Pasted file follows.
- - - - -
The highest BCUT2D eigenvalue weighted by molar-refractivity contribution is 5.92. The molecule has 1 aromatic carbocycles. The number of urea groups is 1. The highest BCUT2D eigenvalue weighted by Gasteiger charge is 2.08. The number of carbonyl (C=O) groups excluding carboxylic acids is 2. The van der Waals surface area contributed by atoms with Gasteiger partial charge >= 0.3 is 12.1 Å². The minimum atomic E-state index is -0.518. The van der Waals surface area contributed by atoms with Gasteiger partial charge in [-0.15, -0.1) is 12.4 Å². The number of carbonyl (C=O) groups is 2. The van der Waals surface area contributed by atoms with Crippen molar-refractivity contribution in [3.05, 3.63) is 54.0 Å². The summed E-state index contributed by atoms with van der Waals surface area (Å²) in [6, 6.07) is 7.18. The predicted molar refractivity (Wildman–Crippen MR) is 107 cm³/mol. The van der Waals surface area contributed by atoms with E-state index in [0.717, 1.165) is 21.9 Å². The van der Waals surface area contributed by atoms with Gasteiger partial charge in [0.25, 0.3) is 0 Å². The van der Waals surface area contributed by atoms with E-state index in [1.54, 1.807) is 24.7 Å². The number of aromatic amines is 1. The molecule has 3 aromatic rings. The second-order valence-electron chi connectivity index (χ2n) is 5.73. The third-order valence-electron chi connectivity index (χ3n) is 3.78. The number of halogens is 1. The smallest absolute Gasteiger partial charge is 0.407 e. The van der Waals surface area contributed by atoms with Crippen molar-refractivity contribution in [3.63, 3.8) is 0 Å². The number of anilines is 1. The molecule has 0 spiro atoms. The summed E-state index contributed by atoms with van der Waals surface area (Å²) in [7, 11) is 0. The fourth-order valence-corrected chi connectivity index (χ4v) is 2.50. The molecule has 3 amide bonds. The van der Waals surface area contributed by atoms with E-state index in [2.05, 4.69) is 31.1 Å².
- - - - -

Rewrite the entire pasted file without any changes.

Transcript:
The highest BCUT2D eigenvalue weighted by molar-refractivity contribution is 5.92. The molecule has 1 aromatic carbocycles. The number of urea groups is 1. The highest BCUT2D eigenvalue weighted by Gasteiger charge is 2.08. The number of carbonyl (C=O) groups excluding carboxylic acids is 2. The van der Waals surface area contributed by atoms with Gasteiger partial charge >= 0.3 is 12.1 Å². The minimum atomic E-state index is -0.518. The van der Waals surface area contributed by atoms with Gasteiger partial charge in [-0.15, -0.1) is 12.4 Å². The number of carbonyl (C=O) groups is 2. The van der Waals surface area contributed by atoms with Crippen molar-refractivity contribution in [3.05, 3.63) is 54.0 Å². The summed E-state index contributed by atoms with van der Waals surface area (Å²) in [6, 6.07) is 7.18. The predicted molar refractivity (Wildman–Crippen MR) is 107 cm³/mol. The van der Waals surface area contributed by atoms with E-state index in [0.717, 1.165) is 21.9 Å². The van der Waals surface area contributed by atoms with Gasteiger partial charge in [0.25, 0.3) is 0 Å². The van der Waals surface area contributed by atoms with E-state index in [1.54, 1.807) is 24.7 Å². The number of aromatic amines is 1. The molecule has 3 aromatic rings. The second-order valence-electron chi connectivity index (χ2n) is 5.73. The third-order valence-electron chi connectivity index (χ3n) is 3.78. The number of halogens is 1. The smallest absolute Gasteiger partial charge is 0.407 e. The van der Waals surface area contributed by atoms with Crippen molar-refractivity contribution in [3.63, 3.8) is 0 Å². The number of anilines is 1. The molecule has 0 spiro atoms. The summed E-state index contributed by atoms with van der Waals surface area (Å²) in [7, 11) is 0. The fourth-order valence-corrected chi connectivity index (χ4v) is 2.50. The molecule has 3 amide bonds. The van der Waals surface area contributed by atoms with E-state index in [2.05, 4.69) is 31.1 Å².